What is the most innocent thing you can think of? What's the opposite of Louis Vuitton's autumn winter 2011 underground tale of fetishistic late-night visitors to a shady hotel? There isn't much more childlike than a candy-coloured carousel.
And this was the stage for what seemed like the final chapter of Marc Jacobs' Tales of the Unexpected.
Jacobs called it "the circular dance of fashion - the circle has turned once more and arrived at a place of pure enjoyment, gentleness, joie de vivre and love". In place of saucy maids we were greeted by immaculate hostesses in white uniforms. Instead of handcuffs, we had parasols. Where caged lifts had stood, a merry-go-round from which each model dismounted her horse and paraded her prettiness.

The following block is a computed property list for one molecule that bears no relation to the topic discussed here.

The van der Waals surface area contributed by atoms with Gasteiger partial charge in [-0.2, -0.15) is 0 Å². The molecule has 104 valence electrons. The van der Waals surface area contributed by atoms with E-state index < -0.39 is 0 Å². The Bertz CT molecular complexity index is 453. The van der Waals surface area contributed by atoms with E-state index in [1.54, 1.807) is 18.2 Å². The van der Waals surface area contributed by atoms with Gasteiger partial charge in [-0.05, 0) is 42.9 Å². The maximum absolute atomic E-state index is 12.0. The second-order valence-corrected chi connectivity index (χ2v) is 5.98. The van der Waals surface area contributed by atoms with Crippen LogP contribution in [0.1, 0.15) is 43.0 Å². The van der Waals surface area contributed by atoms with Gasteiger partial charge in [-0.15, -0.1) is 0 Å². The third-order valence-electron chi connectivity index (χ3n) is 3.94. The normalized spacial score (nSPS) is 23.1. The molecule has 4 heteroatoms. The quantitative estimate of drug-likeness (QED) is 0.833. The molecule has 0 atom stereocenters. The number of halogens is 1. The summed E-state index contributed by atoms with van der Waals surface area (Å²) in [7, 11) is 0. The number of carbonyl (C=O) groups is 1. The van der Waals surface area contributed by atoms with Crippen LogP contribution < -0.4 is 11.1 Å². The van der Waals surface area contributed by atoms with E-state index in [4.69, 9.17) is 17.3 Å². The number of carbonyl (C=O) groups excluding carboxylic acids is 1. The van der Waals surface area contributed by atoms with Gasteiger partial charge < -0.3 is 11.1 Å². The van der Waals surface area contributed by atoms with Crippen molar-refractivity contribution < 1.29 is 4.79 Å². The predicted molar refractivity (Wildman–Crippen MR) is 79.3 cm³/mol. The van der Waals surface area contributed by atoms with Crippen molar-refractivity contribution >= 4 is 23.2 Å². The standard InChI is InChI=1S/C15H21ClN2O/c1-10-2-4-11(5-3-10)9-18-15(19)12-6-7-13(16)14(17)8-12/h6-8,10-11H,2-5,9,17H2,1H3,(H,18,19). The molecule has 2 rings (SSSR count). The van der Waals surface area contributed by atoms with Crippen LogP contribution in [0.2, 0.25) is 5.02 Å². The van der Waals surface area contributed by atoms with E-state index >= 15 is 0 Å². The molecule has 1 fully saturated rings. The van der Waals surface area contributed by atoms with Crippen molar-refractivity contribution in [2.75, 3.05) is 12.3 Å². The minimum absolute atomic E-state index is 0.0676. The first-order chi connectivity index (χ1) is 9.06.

Simplistic daisy lace, organza wrapped broderie anglais and cotton check suits in candy floss colours were enchanting. Feathers streamed from dresses and giant-sized sequins studded and stoned looks for a 3D effect.
Ballooning from the bust, some of the looks created a pregnant bump, which wasn't deliberate or appreciated. For all its sparkle and garden party whimsy, there was a good deal of daywear too: a white roll-neck grounded an appliqué skirt, a masculine military jumper was inset with broderie anglais.
To see us home, once again Kate Moss closed the show. This time not smoking a fag in teeny hotpants but innocent in sequins and feathers. Was this a departing love letter to the label? If rumours are to be believed and this is Marc Jacobs' last collection for Louis Vuitton before a move to Dior, it certainly completed the circle.